Summer is nearing its inevitable end, and so the time has come to review a second book from my summer reading list, a very famous, classic SF novel, which had inspired countless readers and writers. Its huge intellectual impact and popularity was increased by the Hugo Award for 1960.
A Canticle for Leibowitz is the debut, and the only completed novel by Miller, Jr. (a sequel to A Canticle…, Saint Leibowitz and the Wild Horse Woman, had been published posthumously), although he was a prolific writer of short stories. Come to think of it, even A Canticle… can be read as three separate novelettes. It had been originally written this way, as three separate parts, and the division is clear even now. The completed novel consists of three fairly independent parts, closely connected to each other by the main themes and the place of action, but still each part stands firmly on its own.
My vacation is coming, so instead of a full review a short list of recommendations.
I don’t really know why, but my summer readings tend to be rather heavy – SF, military fantasy, everything that is long and massive and emotionally wringing. Everything that I don’t have much time to read during the year. This year I plan to read quite a few heavy, massive doorstops, and a couple of classic SF novels. Starting with grimdark favorite The Darkness That Comes Before, going through SF/fantasy mix with fairies, Little, Big, and on to classic SF: Flowers for Algernon and A Canticle for Leibowitz, below’s my list of summer readings.
Yes, another Scandinavian writer of children literature – but what can you do? I was enchanted by the Moomins a long, long time ago, and the enchantment still holds, even when I read them now aloud, to kids. We’re talking about books here, mind you – not that dreadful Japanese-European animated series, nor the gloomy Polish puppet animated show (although I still remember the Groke from this show – with a memory of lingering terrified fascination).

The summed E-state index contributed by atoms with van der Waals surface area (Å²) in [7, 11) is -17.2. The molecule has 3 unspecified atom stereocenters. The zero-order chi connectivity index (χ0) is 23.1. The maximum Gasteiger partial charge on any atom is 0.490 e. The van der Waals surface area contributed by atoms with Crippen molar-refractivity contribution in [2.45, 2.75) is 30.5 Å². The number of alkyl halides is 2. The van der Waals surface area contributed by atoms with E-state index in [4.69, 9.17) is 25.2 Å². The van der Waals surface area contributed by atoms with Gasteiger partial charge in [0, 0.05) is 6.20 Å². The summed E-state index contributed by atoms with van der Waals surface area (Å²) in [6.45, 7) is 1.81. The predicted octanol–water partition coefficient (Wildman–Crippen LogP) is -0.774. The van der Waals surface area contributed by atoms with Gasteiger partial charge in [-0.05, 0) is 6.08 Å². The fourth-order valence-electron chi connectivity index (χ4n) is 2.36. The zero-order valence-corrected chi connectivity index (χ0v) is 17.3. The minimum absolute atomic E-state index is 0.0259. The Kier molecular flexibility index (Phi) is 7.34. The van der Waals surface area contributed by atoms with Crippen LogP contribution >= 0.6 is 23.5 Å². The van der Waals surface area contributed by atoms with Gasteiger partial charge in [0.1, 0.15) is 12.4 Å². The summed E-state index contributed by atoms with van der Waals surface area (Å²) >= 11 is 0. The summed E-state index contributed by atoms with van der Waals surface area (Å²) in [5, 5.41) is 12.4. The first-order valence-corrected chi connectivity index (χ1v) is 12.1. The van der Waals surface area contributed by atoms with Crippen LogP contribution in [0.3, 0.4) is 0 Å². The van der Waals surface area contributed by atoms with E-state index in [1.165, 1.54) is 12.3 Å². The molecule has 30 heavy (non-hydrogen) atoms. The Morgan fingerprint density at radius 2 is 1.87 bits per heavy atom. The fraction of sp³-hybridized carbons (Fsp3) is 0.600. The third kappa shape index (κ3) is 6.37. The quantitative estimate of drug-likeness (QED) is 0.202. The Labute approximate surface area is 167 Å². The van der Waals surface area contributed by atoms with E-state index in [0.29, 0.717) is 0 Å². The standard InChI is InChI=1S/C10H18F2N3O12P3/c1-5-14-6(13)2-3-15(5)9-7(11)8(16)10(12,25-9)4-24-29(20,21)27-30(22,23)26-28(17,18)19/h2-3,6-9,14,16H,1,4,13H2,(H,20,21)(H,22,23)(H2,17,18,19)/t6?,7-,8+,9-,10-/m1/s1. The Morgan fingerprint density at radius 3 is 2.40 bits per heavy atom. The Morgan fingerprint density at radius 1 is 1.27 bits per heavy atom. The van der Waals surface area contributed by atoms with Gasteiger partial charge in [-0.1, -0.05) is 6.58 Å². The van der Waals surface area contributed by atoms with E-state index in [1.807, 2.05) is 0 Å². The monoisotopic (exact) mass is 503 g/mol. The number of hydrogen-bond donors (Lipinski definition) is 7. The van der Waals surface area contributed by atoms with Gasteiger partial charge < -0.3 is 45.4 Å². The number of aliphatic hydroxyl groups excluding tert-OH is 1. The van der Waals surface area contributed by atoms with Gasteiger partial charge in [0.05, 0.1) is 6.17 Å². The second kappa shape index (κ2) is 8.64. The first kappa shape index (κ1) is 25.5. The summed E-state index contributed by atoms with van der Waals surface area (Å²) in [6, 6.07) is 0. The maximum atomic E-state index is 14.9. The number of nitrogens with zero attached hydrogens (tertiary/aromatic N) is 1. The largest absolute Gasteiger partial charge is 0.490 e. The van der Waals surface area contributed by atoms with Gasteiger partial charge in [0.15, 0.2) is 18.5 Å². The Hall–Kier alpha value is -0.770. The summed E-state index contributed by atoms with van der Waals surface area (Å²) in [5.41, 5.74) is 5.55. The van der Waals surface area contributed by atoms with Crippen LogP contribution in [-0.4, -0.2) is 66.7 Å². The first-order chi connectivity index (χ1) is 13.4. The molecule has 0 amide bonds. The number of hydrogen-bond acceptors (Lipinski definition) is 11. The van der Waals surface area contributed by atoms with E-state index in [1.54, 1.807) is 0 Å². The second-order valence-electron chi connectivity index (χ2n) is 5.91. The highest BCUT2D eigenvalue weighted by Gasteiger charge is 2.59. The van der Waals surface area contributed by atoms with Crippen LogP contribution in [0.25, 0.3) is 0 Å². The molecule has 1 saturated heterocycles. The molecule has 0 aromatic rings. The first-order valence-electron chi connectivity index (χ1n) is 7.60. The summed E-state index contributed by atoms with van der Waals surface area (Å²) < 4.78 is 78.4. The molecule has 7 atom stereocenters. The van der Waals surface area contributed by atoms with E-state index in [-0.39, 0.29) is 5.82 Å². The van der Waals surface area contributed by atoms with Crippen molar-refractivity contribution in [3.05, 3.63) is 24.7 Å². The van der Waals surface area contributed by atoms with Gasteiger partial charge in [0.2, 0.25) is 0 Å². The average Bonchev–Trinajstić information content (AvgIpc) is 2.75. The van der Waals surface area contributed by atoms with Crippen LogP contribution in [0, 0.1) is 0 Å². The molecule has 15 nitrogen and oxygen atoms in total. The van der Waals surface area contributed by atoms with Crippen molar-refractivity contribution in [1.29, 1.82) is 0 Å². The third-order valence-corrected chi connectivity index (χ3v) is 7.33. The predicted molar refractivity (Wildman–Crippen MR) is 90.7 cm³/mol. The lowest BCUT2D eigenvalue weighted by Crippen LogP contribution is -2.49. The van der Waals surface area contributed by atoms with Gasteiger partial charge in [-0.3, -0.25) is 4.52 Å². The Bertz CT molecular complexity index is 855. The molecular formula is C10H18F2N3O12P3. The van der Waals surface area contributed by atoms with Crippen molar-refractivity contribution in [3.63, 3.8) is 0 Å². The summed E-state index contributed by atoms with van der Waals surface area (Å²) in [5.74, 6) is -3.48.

Actually, Tove Jansson wanted to be a painter; she studied art in Sweden, Finland and France, and she painted intermittently throughout her life, both commissioned and private works. The images of the Moomins’ world were also created by her – apparently the prototype for Moomin was Jansson’s caricature of Immanuel Kant. She drew “the ugliest creature imaginable” on the toilet wall and named it Kant after she lost a discussion about the philosopher with her brother. Fortunately, the final image of the Moomin is much more friendly and blobby, with a big, round nose, a big, round belly, short, fat arms and legs, and a thin, slightly incongruous tail. Tove Jansson’s illustrations form the world of Moomins as much as the text – and they are in perfect harmony with each other.
I’ve been called out to write a review of The Broken Sword. I accepted the challenge, although without much enthusiasm. You see, I’m not a fan of Moorcock, whether he fawns over Anderson’s book or not. For me his prose is the epitome of good intentions paving the road to hell. Or maybe a slightly less dramatic, but very accurate saying: when your best just isn’t good enough…